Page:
On Mar 7, 2007, at 11:34 AM, Chuck Swiger wrote:

On Mar 7, 2007, at 2:49 AM, Chad Leigh -- Shire.Net LLC wrote:
On my 6.1 system I have a script that launches some java programs [jdk142] and when I do a "ps -auxwww" I get the whole java command line that was used in launching.

On my 6.2 system with jdk15 teh scame scripts launch the same java programs but I just get [java] in the ps output. Nothing in the ps manpage jumped out at me. I would like to be able to get the whole commandline when I do the ps

From the manpage:

When printing using the command keyword, a process that has exited and has a parent that has not yet waited for the process (in other words, a zombie) is listed as ``<defunct>'', and a process which is blocked while trying to exit is listed as ``<exiting>''. If the command vector cannot be located (usually because it has not been set, as is the case of system processes and/or kernel threads) the command name is printed within square brackets. The ps utility makes an educated guess as to the file name and arguments given when the process was created by examining memory or the swap area. The method is inherently somewhat unreliable and in any event a process is entitled to destroy this information, so the names cannot be depended on too much. The ucomm (accounting) keyword can, how-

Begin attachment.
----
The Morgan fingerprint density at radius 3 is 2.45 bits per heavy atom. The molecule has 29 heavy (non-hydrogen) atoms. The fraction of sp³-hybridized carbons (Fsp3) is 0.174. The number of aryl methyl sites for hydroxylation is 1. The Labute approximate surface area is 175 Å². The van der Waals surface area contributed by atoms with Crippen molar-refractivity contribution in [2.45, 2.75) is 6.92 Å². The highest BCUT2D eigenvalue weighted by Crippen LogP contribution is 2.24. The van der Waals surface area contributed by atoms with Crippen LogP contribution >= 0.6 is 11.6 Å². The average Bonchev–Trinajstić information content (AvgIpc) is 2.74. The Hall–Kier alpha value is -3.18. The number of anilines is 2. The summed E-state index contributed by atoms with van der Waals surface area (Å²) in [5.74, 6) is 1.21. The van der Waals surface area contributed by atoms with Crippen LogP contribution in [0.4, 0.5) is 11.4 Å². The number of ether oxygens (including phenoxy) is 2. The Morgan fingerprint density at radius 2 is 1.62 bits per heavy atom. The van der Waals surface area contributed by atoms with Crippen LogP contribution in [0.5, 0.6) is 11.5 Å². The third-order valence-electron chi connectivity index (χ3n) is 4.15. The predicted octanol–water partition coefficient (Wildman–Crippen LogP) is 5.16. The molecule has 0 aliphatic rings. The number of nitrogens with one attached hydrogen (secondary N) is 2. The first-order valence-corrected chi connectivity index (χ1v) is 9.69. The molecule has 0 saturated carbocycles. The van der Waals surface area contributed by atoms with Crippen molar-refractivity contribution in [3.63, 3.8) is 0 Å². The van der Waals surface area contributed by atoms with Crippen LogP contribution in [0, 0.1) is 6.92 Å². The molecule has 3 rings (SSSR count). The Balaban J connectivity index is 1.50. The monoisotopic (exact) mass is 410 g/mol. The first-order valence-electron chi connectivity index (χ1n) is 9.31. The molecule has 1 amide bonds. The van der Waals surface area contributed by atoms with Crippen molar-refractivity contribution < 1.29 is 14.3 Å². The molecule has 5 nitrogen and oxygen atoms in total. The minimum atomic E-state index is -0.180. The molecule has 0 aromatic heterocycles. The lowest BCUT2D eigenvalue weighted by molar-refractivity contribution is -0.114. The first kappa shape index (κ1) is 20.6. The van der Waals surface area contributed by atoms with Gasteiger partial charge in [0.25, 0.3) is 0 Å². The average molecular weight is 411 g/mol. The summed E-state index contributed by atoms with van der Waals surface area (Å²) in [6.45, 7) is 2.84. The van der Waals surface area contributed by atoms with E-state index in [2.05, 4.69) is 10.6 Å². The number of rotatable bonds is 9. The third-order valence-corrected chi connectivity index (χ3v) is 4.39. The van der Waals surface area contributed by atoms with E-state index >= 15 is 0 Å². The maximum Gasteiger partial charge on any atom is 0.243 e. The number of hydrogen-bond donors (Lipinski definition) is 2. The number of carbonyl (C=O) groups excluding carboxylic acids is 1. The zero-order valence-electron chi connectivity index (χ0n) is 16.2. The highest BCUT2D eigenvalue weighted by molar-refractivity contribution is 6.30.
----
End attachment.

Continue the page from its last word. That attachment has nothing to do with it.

ever, be depended on.

In other words, the process is allowed to over-write the environment (aka, the command line args & exported env variables) and that will prevent ps from reliably returning that info. All you can be sure of it getting argv[0], which is used for accounting in the ucomm variable....

It turns out the difference between my two installations is that with the jdk142 procfs is also mounted and ps shows the complete command. On the server with jdk15 procfs is not mounted and does not. jdk15 also has an issue if procfs is mounted such that the java command does not work. But I am running inside a jail so I could mount procfs on the base server outside the jail and do ps there and test this. These tests show that the procfs makes the difference.


Chad Leigh -- Shire.Net LLC
Your Web App and Email hosting provider
chad at shire.net

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